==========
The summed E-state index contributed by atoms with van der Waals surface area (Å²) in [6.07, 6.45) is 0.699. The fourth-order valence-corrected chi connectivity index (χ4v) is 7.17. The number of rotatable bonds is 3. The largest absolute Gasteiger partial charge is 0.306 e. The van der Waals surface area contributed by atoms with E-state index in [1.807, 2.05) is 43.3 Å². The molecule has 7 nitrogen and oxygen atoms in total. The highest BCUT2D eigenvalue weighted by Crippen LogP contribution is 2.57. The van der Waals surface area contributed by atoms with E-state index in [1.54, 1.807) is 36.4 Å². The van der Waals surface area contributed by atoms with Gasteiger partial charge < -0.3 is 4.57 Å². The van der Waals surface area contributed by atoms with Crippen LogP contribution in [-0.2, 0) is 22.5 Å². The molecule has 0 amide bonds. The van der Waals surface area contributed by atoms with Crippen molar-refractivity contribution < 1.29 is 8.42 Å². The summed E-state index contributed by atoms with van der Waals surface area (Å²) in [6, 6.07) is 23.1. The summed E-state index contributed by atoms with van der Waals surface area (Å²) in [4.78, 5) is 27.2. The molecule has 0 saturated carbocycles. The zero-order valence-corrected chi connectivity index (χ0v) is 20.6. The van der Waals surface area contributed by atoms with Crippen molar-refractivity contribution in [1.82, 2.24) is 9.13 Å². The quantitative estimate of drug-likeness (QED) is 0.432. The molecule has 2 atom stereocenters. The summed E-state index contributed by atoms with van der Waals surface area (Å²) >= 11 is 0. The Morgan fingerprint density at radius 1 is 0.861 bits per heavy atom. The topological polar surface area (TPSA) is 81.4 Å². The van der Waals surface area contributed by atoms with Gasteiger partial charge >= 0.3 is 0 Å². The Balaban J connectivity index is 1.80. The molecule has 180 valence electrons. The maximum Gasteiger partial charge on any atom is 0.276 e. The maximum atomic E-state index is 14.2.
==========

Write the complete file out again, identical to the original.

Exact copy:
The summed E-state index contributed by atoms with van der Waals surface area (Å²) in [6.07, 6.45) is 0.699. The fourth-order valence-corrected chi connectivity index (χ4v) is 7.17. The number of rotatable bonds is 3. The largest absolute Gasteiger partial charge is 0.306 e. The van der Waals surface area contributed by atoms with E-state index in [1.807, 2.05) is 43.3 Å². The molecule has 7 nitrogen and oxygen atoms in total. The highest BCUT2D eigenvalue weighted by Crippen LogP contribution is 2.57. The van der Waals surface area contributed by atoms with E-state index in [1.54, 1.807) is 36.4 Å². The van der Waals surface area contributed by atoms with Gasteiger partial charge < -0.3 is 4.57 Å². The van der Waals surface area contributed by atoms with Crippen LogP contribution in [-0.2, 0) is 22.5 Å². The molecule has 0 amide bonds. The van der Waals surface area contributed by atoms with Crippen molar-refractivity contribution < 1.29 is 8.42 Å². The summed E-state index contributed by atoms with van der Waals surface area (Å²) in [6, 6.07) is 23.1. The summed E-state index contributed by atoms with van der Waals surface area (Å²) in [4.78, 5) is 27.2. The molecule has 0 saturated carbocycles. The zero-order valence-corrected chi connectivity index (χ0v) is 20.6. The van der Waals surface area contributed by atoms with Crippen molar-refractivity contribution in [1.82, 2.24) is 9.13 Å². The quantitative estimate of drug-likeness (QED) is 0.432. The molecule has 2 atom stereocenters. The summed E-state index contributed by atoms with van der Waals surface area (Å²) >= 11 is 0. The Morgan fingerprint density at radius 1 is 0.861 bits per heavy atom. The topological polar surface area (TPSA) is 81.4 Å². The van der Waals surface area contributed by atoms with Gasteiger partial charge >= 0.3 is 0 Å². The Balaban J connectivity index is 1.80. The molecule has 180 valence electrons. The maximum Gasteiger partial charge on any atom is 0.276 e. The maximum atomic E-state index is 14.2.